Archduchess Marie Anne of Austria

From Wikipedia, the free encyclopedia
Jump to navigation Jump to search
Marie Anne of Austria
Erzherzogin Maria Anna Litho.jpg
Born (1804-06-08)8 June 1804
Hofburg Palace, Vienna
Died 28 December 1858(1858-12-28) (aged 54)
Hetzendorf Palace, Vienna, Austria
Burial Imperial Crypt, Vienna
Full name
German: Maria Anna Franziska Theresia Josepha Medarde
House Habsburg-Lorraine
Father Francis II, Holy Roman Emperor
Mother Maria Theresa of Naples and Sicily
Religion Roman Catholic

Marie Anne of Austria (Maria Anna Franziska Theresia Josepha Medarde; 8 June 1804 – 28 December 1858) was an Archduchess of Austria and the daughter of Franz II, Holy Roman Emperor and his second wife, Maria Theresa of Naples and Sicily.


A young Marie Anne.

Marie Anne was born 8 June 1804 at the Hofburg Imperial Palace in Vienna. As a daughter of the Holy Roman Emperor, she was born with the title Archduchess of Austria (Ihre Königliche Hoheit Erzherzogin von Österreich) and the style Imperial and Royal Highness.

She was the tenth child born to her parents. Her mother, Maria Theresa, died after giving birth to her only younger sister Archduchess Amalie Theresa who died with their mother in 1807.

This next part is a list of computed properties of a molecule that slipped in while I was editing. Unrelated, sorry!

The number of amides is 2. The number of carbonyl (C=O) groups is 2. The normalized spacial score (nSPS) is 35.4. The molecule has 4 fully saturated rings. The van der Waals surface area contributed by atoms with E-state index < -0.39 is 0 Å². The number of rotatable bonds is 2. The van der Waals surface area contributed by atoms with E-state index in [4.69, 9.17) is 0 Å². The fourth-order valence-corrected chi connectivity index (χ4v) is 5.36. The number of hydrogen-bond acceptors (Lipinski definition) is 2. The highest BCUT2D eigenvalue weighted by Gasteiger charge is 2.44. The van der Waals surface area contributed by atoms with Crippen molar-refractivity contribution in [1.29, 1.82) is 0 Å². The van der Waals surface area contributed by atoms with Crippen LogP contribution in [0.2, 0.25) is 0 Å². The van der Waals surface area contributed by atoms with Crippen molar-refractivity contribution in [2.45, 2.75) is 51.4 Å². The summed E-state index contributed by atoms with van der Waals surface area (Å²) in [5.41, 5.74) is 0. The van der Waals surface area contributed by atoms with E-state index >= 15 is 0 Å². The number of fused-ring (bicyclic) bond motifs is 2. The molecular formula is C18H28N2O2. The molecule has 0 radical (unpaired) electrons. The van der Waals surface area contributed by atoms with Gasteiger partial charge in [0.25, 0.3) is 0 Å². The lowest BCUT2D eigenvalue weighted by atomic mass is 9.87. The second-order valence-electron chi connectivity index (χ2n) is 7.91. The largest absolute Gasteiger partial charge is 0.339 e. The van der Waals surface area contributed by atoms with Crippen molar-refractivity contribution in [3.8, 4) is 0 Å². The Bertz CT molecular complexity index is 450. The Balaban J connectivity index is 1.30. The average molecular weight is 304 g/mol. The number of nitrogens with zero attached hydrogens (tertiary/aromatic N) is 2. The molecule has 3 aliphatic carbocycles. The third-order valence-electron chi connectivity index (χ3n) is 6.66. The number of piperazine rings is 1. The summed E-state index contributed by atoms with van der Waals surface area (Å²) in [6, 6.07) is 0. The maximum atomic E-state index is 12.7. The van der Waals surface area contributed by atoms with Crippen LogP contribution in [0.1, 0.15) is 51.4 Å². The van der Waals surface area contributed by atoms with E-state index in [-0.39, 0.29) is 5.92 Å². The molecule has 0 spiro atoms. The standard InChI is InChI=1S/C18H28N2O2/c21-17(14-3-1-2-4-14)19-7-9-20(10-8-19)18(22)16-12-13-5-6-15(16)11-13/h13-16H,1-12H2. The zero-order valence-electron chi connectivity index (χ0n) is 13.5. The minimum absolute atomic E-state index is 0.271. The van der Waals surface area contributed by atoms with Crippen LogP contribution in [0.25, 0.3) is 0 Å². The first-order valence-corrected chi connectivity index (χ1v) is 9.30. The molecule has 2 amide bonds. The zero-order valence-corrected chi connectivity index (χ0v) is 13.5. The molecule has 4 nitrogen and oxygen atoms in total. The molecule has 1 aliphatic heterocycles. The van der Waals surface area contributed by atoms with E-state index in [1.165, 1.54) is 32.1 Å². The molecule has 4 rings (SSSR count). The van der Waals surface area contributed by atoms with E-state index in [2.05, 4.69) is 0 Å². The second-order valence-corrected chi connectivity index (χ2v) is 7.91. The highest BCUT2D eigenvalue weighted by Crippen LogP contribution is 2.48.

She is said to have been intellectually disabled (like her eldest brother, Emperor Ferdinand I) and to have suffered from a severe facial deformity.[1]

After living in Schönbrunn Palace, she was moved in 1835 to Hetzendorf Palace,[2] where she spent the rest of her life, and where she died on 28 December 1858.[3]

Marie Anne was buried at the Capuchin Church in Vienna, more specifically in the Imperial Crypt, the burial place of her siblings Marie Louise, Duchess of Parma, Ferdinand I of Austria, Archduchess Marie Caroline, Archduchess Caroline Ludovika of Austria, Archduke Johann Nepomuk of Austria, Archduchess Amalie Theresa of Austria, and Archduke Franz Karl of Austria. Her parents, Francis II, Holy Roman Emperor and Maria Theresa of Naples and Sicily, and her great-grandmother, Maria Theresa of Austria, are also buried there.


Titles and styles[edit]


  1. ^ Palmer, Alan (1997). Twilight of the Habsburgs. Atlantic Monthly Press. p. 4. ISBN 978-0871136657. 
  2. ^ Ottillinger, Eva (1997). Kaiserliche Interieurs: die Wohnkultur des Wiener Hofes im 19. Jahrhundert und die Wiener Kunstgewerbereform. Böhlau. p. 219. ISBN 3205986806. 
  3. ^ Hawlik-Van de Water, Magdalena (1996). Das kaiserliche Lustchloss Hetzendorf : die Modeschule der Stadt Wien. Böhlau. p. 61. ISBN 3205986016.